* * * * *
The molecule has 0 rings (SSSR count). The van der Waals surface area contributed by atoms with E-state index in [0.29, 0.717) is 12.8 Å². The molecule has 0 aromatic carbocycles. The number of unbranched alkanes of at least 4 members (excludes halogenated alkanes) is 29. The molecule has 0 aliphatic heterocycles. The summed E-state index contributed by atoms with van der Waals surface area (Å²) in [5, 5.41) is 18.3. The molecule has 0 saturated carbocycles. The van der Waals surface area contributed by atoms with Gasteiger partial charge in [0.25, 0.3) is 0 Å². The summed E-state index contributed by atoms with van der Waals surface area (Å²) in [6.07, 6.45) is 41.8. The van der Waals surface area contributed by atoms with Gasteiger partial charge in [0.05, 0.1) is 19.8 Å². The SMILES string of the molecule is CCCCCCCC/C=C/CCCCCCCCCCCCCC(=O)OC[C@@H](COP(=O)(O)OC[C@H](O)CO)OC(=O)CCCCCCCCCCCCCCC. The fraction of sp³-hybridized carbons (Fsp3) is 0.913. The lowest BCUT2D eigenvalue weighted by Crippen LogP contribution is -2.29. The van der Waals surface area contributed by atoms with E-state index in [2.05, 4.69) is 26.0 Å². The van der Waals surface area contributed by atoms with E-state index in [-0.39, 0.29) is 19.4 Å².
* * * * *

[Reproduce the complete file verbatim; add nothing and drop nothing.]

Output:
The molecule has 0 rings (SSSR count). The van der Waals surface area contributed by atoms with E-state index in [0.29, 0.717) is 12.8 Å². The molecule has 0 aromatic carbocycles. The number of unbranched alkanes of at least 4 members (excludes halogenated alkanes) is 29. The molecule has 0 aliphatic heterocycles. The summed E-state index contributed by atoms with van der Waals surface area (Å²) in [5, 5.41) is 18.3. The molecule has 0 saturated carbocycles. The van der Waals surface area contributed by atoms with Gasteiger partial charge in [0.25, 0.3) is 0 Å². The summed E-state index contributed by atoms with van der Waals surface area (Å²) in [6.07, 6.45) is 41.8. The van der Waals surface area contributed by atoms with Gasteiger partial charge in [0.05, 0.1) is 19.8 Å². The SMILES string of the molecule is CCCCCCCC/C=C/CCCCCCCCCCCCCC(=O)OC[C@@H](COP(=O)(O)OC[C@H](O)CO)OC(=O)CCCCCCCCCCCCCCC. The fraction of sp³-hybridized carbons (Fsp3) is 0.913. The lowest BCUT2D eigenvalue weighted by Crippen LogP contribution is -2.29. The van der Waals surface area contributed by atoms with E-state index in [2.05, 4.69) is 26.0 Å². The van der Waals surface area contributed by atoms with E-state index in [-0.39, 0.29) is 19.4 Å².